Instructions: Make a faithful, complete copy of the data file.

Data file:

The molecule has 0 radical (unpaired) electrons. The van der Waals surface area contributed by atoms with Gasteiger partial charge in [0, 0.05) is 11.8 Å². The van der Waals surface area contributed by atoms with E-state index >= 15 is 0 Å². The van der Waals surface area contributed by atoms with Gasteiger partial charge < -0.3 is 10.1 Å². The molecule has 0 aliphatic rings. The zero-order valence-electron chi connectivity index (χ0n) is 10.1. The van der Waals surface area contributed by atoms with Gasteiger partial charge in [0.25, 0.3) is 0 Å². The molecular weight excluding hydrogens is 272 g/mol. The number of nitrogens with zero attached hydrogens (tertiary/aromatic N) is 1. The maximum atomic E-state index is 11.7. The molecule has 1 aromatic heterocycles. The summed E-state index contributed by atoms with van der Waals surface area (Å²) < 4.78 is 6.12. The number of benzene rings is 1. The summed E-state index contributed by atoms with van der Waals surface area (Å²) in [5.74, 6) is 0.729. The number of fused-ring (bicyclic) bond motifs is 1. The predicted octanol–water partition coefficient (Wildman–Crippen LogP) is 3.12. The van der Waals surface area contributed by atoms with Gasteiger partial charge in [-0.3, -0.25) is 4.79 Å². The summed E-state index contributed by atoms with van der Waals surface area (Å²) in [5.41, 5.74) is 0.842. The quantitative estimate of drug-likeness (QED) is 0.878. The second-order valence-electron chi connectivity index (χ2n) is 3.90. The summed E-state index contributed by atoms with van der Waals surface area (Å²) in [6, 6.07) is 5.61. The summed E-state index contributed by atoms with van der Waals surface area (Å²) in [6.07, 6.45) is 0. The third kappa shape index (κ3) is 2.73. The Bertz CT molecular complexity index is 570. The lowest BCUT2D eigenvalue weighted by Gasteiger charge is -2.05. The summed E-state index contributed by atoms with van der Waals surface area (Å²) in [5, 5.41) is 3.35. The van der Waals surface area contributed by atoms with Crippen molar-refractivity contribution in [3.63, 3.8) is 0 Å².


The molecule has 0 radical (unpaired) electrons. The van der Waals surface area contributed by atoms with Gasteiger partial charge in [0, 0.05) is 11.8 Å². The van der Waals surface area contributed by atoms with E-state index >= 15 is 0 Å². The van der Waals surface area contributed by atoms with Gasteiger partial charge < -0.3 is 10.1 Å². The molecule has 0 aliphatic rings. The zero-order valence-electron chi connectivity index (χ0n) is 10.1. The van der Waals surface area contributed by atoms with Gasteiger partial charge in [0.25, 0.3) is 0 Å². The molecular weight excluding hydrogens is 272 g/mol. The number of nitrogens with zero attached hydrogens (tertiary/aromatic N) is 1. The maximum atomic E-state index is 11.7. The molecule has 1 aromatic heterocycles. The summed E-state index contributed by atoms with van der Waals surface area (Å²) < 4.78 is 6.12. The number of benzene rings is 1. The summed E-state index contributed by atoms with van der Waals surface area (Å²) in [5.74, 6) is 0.729. The number of fused-ring (bicyclic) bond motifs is 1. The predicted octanol–water partition coefficient (Wildman–Crippen LogP) is 3.12. The van der Waals surface area contributed by atoms with Gasteiger partial charge in [-0.3, -0.25) is 4.79 Å². The summed E-state index contributed by atoms with van der Waals surface area (Å²) in [5.41, 5.74) is 0.842. The quantitative estimate of drug-likeness (QED) is 0.878. The second-order valence-electron chi connectivity index (χ2n) is 3.90. The summed E-state index contributed by atoms with van der Waals surface area (Å²) in [6, 6.07) is 5.61. The summed E-state index contributed by atoms with van der Waals surface area (Å²) in [6.07, 6.45) is 0. The third kappa shape index (κ3) is 2.73. The Bertz CT molecular complexity index is 570. The lowest BCUT2D eigenvalue weighted by Gasteiger charge is -2.05. The summed E-state index contributed by atoms with van der Waals surface area (Å²) in [5, 5.41) is 3.35. The van der Waals surface area contributed by atoms with Crippen molar-refractivity contribution in [3.63, 3.8) is 0 Å².